The objective of the sales process is to communicate the price/value relationship and the unique selling proposition the salesperson is providing the customer. Think about that for a moment. If you’re going to spend all of your time demonstrating value and then at the last minute offer a discount, what does that say about everything else you’ve told the customer?
Great post on the Salesforce blog by Mark Hunter: Why Discounts Actually Hurt Your Chances to Close a Sale about the problems with discounting. We talk about this all of the time in our sales meetings, and I could not agree with him more. While I believe the discount can have a place in the sales process when used as a bargaining tool (longer contract term, more favorable payment terms, etc.), I have found it usually used as a crutch and a result of poor sales & marketing execution.
Early in my career, I worked for an upstart company in the financial information technology space called FactSet. We were well known for having some of the highest priced, premium level analytics solutions in the industry, and the founder of FactSet, Howard Wille, was adamantly against discounting. Like this article, he regularly preached that our clients counted on us to appropriately price the value of our services up front — if we provided a discount just to make a sale, we were telling the client (and the market) that we knew from the beginning that our services were not worth what we were charging. Mr. Wille only wanted clients that appreciated the value of what we provided (at the time, we also did not have contracts — you could cancel your services at anytime if you were not happy). As a result we regularly turned away business from firms that insisted on discounts.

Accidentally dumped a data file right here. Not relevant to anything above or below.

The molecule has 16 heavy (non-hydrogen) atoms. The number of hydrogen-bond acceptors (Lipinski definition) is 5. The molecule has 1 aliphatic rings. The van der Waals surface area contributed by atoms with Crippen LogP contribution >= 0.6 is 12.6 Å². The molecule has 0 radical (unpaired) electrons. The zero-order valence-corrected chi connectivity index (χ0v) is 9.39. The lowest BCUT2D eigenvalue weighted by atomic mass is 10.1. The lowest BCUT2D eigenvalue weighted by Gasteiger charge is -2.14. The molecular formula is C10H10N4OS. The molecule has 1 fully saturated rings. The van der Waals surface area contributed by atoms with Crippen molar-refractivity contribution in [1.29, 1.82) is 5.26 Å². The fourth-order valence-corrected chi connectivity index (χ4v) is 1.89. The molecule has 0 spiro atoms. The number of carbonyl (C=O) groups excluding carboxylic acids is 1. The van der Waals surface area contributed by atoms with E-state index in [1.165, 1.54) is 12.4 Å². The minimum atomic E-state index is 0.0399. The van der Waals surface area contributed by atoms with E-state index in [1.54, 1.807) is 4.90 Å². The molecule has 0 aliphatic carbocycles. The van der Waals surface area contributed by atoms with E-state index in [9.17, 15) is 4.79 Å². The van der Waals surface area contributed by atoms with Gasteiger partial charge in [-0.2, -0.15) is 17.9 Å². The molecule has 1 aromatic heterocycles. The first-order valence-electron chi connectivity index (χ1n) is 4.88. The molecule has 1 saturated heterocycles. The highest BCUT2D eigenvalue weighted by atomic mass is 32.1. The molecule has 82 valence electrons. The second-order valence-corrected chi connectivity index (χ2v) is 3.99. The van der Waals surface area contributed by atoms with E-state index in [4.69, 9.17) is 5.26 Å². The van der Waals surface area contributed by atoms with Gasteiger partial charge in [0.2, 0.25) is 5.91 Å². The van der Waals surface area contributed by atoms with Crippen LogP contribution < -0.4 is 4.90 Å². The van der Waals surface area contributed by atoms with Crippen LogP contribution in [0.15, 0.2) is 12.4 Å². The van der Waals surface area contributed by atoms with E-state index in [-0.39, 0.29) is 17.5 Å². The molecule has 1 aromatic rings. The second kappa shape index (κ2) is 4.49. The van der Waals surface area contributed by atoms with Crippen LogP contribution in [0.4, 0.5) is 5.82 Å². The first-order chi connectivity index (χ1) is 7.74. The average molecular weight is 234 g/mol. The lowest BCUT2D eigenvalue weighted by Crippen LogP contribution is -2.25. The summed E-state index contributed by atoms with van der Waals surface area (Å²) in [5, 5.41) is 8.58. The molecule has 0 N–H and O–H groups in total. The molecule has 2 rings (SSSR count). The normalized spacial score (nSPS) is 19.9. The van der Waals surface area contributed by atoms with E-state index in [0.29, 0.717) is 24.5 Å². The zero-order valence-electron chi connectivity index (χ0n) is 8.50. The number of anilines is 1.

It made sense to me twenty years ago, and it is a value I instill in salespeople on my team today. Discounting can work if used strategically, but will ultimately hurt an organization if used regularly.